“In the adjoining room sat other observers, including a young woman stenographer who, as I understand it, listened through a dictaphone which indicated whether the ‘spirit voice’ of the medium or his helper originated at the center of the circle where either one or the other sat or came from some part of the room.

Sir Arthur Conan Doyle“While the séance was in progress the test lights in the adjoining room repeatedly came up, proving that the medium had left his chair—for instance, probably at the moment when Dr. [Kunn?] of The Scientific American was [whacked?] on the [back?] with the end of the trumpet and [lost?] his [?]. The girl in the adjoining room kept a stopwatch and recorded the time of each word spoken by the medium in the [guise?] of a spirit. It was simple enough to check the times the medium left his chair by the lights in the adjoining room and the stopwatch and the dictaphone furnished whatever else was needed in the way of evidence showing that the medium had to leave his chair before the spirits could tap the [guests?] on the knee or wave a trumpet over their heads.

“Gee, I got an awful clout on the head,” continued Houdini. “And ever since they learned that I was one of the judges, my friends who have read stories about the ‘séance’ have been asking me whether I was such a simpleton and a fool as to believe all that bunk.

“I never saw such awkward work in all my life. Yet that medium had made a statement, which he asked us to believe, that he had often been lifted off the floor by spirits and that the spirits had placed him on a [?]. He got off that bunk before he started his [?].

“And we said, “Is that so?” and “How remarkable,” and “Can you just imagine a thing like that?” That man thought he had us fooled.

“There wasn’t a chance at any time that this magician [?] [?] I think those people ought to be put in jail for preying on the most sacred of human emotions.”

Says His Mind is Open

Houdini was asked if he believed in spiritualism.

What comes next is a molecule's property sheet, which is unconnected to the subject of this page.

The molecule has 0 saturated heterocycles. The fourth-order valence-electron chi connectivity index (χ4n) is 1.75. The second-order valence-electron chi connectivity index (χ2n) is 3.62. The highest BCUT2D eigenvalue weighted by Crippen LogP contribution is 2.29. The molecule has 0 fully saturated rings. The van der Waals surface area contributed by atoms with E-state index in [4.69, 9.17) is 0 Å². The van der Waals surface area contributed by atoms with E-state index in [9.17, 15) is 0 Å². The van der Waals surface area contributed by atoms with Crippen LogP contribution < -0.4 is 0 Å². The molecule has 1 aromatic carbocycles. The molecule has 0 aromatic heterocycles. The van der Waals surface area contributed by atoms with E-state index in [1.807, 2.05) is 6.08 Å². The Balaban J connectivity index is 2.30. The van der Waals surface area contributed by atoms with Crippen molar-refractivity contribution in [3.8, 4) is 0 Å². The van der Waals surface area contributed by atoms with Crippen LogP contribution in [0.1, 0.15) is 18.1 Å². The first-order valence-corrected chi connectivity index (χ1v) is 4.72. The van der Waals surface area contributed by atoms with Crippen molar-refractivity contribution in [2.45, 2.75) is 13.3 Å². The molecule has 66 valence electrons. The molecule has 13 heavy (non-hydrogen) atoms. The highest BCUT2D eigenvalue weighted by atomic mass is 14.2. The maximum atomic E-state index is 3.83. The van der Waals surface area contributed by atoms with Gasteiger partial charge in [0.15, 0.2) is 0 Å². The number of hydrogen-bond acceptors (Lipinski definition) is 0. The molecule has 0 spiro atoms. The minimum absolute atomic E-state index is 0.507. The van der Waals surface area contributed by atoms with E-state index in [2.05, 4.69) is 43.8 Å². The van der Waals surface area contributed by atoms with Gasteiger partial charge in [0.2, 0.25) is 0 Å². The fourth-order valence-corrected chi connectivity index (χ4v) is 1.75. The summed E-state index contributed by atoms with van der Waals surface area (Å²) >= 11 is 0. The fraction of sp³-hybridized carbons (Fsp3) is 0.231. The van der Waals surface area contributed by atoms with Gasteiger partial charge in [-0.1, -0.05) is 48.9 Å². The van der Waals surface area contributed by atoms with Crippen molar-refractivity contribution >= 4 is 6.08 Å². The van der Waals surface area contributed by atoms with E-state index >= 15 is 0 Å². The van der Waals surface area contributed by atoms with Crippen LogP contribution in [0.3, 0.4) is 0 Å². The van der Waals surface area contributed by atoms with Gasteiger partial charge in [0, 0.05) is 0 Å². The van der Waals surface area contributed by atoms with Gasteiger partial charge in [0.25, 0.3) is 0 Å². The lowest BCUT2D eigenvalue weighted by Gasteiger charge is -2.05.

“I am willing to believe,” he replied, “but of all I have seen I have never found anything that couldn’t be explained by human effort. My mind is open. I am a human being, and I have loved ones on the other side. I would like to get in touch with them if it were possible.”

He was asked if he had any faith in Sir Arthur Conan Doyle’s psychic pictures and other evidence supporting spiritualism. Houdini explained that Sir Arthur was one of the guests invited to a magic dinner given by the Society of American Magicians a year ago at which Sir Arthur mystified many of the magicians and their guests with an exhibition of motion pictures of dinosaurs and other prehistoric animals filmed at a trick laboratory over in New Jersey.

Since that night, Conan Doyle has been quoted as saying some severe things about the magicians, whom he called “tricksters.” Houdini said that “some of the members of the Society of American magicians [sic] were going after Conan Doyle.” Speaking for himself, he said:

“I haven’t started anything yet. I’m trying to find out whether Sir Arthur was quoted correctly in a Western paper [monthly?] before I have anything to say.”

This article is reproduced here only for educational purposes. Please do not copy the text or accompanying images for commercial use.